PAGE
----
Books of condolence will open today in memory of Munster rugby head coach Anthony Foley.
The 42-year-old coach died suddenly in his team hotel in Paris on Sunday. He was in Paris with the Munster Rugby team who were to play Racing 92.
He is survived by his wife Olive, their two sons Tony and Dan and extended family and friends.
His father Brendan, who was with the Munster party in Paris at the time of his son's death, was a lock forward who won 11 Ireland caps and was part of the Munster team which beat the All Blacks in 1978.
Consular assistance is being provided to the Foley family as the process to repatriate Anthony's body gets underway today.
From player to coach
Anthony Foley was a former Munster and Ireland player. He captained Ireland three times during a 62-cap career, and he skippered Munster to Heineken Cup glory in 2006, with victory over Biarritz in Cardiff.
From 2000 to 2005 he was a key figure in the Ireland team as a bulldozing but talented number eight.
Foley also holds the Munster record for the most Heineken Cup appearances (85) and was captain when the province became European champions for the first time in 2006.
Back-rower Foley made a try-scoring international debut against England in the 1995 Six Nations, but it was from 2000 to 2005 that he became established as a key figure in Ireland’s team.
He made just one substitute appearance at the 1995 World Cup before starting two matches at the 2003 tournament, and last featured in international rugby during the 2005 Six Nations.
He retired in 2008, leaving Munster as the club’s most-capped player with 194 appearances for the provincial side.
The former Ireland number 8 was head coach of Munster from 2014 to the end of last season.
Foley stayed with the province in a coaching capacity when Rassie Erasmus joined the province as Director of Rugby.
'The embodiment of Munster Rugby'
Among those to pay tribute to the 62-times capped back rower were Ireland President Michael D Higgins and Brian O'Driscoll, the former British and Irish Lions centre who was Foley's Ireland captain.
"Can't quite believe it. So incredibly sad. My thoughts are with Olive, his boys & and his extended family," O'Driscoll wrote on his Twitter account.
Alone on the couch with Jess.Heartbroken.We have lost an incredible man. Too sad to tweet further.. sleep well Axel. We love you..xxx— Ronan O Gara (@RonanOGara10) October 16, 2016
President Higgins, who is patron of the Irish Rugby Football Union, said in a statement: "It is with great sadness that I heard of the sudden death of Anthony Foley, the Munster rugby team's head coach and one of the great figures of Irish sport in the modern era.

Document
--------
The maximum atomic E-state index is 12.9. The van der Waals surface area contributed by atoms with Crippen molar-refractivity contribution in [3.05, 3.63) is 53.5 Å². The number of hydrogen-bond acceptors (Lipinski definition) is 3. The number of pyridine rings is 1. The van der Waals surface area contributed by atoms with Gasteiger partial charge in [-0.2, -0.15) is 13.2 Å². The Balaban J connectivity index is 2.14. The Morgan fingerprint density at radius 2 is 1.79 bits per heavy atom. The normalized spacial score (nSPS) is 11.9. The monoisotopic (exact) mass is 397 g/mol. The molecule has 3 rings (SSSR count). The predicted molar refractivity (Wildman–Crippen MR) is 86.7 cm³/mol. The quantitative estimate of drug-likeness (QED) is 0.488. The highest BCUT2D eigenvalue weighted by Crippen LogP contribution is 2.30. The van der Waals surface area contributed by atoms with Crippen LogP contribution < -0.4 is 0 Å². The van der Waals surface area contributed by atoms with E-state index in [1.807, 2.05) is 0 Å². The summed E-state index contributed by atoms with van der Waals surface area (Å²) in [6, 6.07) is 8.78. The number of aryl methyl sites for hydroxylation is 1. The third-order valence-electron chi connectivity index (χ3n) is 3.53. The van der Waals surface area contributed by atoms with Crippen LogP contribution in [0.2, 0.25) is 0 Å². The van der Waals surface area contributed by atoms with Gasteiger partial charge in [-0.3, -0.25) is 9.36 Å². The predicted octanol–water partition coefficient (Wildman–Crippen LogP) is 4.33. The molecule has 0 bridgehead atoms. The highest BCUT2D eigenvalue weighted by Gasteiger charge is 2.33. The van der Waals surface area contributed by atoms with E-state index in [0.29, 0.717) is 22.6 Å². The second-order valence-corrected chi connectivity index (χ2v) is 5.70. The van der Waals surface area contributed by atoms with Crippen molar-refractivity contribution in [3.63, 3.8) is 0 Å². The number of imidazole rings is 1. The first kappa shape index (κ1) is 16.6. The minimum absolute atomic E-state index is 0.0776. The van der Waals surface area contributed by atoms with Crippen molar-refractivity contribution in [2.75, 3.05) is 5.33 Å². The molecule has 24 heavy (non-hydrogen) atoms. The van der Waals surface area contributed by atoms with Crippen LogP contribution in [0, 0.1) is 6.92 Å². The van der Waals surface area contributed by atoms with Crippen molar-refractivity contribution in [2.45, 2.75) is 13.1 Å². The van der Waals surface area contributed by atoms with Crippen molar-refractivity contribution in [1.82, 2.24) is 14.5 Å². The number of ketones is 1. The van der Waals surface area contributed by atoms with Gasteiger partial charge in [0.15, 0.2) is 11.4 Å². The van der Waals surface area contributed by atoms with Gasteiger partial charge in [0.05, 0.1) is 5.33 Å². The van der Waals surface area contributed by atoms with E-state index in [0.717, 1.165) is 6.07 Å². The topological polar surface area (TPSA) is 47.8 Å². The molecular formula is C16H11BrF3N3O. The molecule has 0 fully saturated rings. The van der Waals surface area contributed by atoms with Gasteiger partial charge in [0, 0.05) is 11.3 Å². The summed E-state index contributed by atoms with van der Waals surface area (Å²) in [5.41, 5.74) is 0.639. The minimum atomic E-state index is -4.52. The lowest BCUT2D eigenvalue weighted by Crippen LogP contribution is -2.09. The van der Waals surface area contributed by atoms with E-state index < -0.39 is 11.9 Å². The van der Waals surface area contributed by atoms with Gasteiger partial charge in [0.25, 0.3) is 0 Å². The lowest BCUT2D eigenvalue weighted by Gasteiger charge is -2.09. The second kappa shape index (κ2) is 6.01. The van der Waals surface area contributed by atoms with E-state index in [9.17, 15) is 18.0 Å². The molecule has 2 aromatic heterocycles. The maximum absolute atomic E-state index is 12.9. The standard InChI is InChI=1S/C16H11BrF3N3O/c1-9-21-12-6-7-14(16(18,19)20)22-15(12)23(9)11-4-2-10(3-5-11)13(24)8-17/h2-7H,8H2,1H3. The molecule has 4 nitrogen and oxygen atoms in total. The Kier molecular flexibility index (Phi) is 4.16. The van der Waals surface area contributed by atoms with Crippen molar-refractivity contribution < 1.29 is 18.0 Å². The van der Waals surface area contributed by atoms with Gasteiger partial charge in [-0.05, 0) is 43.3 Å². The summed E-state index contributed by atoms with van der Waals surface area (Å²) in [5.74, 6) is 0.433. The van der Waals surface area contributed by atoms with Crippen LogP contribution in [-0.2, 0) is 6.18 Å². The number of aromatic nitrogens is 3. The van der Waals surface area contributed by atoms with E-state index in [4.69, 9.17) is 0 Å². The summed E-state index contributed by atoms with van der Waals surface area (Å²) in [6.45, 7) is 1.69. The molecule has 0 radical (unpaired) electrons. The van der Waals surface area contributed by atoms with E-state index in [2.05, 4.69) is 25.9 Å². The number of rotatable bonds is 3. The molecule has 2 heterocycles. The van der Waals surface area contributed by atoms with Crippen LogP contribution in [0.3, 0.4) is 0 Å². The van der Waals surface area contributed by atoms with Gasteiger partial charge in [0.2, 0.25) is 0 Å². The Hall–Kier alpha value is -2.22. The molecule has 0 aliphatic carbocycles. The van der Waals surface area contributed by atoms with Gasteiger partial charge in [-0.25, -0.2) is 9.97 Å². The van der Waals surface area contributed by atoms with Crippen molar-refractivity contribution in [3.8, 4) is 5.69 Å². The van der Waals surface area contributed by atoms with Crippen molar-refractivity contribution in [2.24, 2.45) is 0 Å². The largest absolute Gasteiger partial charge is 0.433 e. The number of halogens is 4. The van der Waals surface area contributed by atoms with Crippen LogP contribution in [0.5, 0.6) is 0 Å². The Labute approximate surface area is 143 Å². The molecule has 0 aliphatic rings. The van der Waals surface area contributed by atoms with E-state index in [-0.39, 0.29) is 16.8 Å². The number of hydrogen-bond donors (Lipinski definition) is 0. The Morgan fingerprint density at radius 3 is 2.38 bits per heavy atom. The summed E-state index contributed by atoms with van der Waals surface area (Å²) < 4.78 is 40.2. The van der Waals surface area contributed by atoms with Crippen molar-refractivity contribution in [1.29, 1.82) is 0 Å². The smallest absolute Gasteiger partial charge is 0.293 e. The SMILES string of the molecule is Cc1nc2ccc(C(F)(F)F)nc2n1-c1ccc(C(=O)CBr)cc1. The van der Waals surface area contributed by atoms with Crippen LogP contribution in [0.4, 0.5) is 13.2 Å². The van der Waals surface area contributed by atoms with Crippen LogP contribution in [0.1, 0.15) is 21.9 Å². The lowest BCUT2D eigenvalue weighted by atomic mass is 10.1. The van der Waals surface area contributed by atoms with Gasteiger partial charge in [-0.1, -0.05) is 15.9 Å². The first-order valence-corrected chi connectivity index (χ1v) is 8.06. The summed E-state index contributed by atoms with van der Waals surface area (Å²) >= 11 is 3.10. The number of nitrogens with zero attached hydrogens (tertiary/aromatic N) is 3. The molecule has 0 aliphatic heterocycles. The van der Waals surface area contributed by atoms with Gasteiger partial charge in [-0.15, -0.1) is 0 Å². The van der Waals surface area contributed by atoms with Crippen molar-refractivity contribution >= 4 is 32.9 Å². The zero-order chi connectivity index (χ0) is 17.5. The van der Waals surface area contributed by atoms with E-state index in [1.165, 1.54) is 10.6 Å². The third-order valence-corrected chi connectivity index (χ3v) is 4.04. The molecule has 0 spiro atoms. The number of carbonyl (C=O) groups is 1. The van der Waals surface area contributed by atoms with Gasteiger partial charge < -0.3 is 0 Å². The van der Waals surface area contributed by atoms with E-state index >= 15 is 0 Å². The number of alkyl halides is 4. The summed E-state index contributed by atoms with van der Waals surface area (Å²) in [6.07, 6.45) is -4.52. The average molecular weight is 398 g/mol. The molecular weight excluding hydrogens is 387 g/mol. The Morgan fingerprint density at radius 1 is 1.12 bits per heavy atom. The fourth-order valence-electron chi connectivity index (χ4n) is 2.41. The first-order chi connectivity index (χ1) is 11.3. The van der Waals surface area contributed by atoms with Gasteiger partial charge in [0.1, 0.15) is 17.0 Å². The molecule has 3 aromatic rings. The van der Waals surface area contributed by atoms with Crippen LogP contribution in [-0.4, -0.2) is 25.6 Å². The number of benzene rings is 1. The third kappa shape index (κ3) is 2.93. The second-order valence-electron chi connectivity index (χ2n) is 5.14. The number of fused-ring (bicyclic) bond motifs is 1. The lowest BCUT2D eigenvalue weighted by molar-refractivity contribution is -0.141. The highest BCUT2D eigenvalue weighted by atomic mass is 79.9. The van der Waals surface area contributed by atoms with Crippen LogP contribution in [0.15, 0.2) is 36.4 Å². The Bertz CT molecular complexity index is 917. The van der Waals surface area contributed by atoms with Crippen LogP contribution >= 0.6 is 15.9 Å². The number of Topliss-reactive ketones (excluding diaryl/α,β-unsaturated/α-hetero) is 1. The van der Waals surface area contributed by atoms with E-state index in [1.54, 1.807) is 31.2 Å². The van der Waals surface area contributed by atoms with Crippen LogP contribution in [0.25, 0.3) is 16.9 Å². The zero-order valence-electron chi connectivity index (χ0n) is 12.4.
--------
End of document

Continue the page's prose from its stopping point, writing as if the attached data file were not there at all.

"Anthony Foley excelled from a young age and made a huge contribution to the successes of Munster and Ireland, in both his playing and coaching careers.
"He was regarded with great respect and deep affection not just among the Munster rugby fans but by all those interested in Irish sports and those with whom they interacted abroad."
"We are shocked and deeply saddened by today's news and the sudden passing of a Munster Rugby great, our head coach, former player, colleague and friend Anthony Foley," Munster chief executive Garrett Fitzgerald said in a statement.
"Anthony was the embodiment of Munster Rugby and dedicated his life to the game he loved.
"From St Munchin's (College) to Shannon, Munster and then Ireland, Anthony was a true rugby great."
The IRFU said on their official website: "The IRFU and Munster Rugby pass on our deepest sympathies to all of Anthony's family and friends and ask for privacy for the family at this sad time.
"Munster Rugby thank Racing 92, EPCR, broadcasters and partners, and the many fans who travelled to Paris for their understanding and support at this time."
The Rugby Football Union, Scottish Rugby Union and Welsh Rugby Union all paid tribute to Foley on their Twitter accounts.
Former New Zealand outside-half Dan Carter, Test rugby's highest points scorer, wrote on his Twitter account: "Still can't believe the tragic news! Thoughts to Anthony Foleys family, friends & @Munsterrugby boys."
England's 2003 World Cup-winning coach Clive Woodward said: "Shocked & so sad to hear about death of Anthony Foley. A true legend & a man who had total respect of teammates & opposition @Munsterrugby."
As a mark of respect the seven local authorities in Munster (Clare County Council; Cork City Council; Cork County Council; Kerry County Council; Limerick City and County Council; Tipperary County Council; Waterford City and County Council) will open books of condolence at 12pm today.
The Irish flag will also be flown at half mast outside the local authority offices. Dublin's GPO and the University of Limerick are also opening Books of Condolence.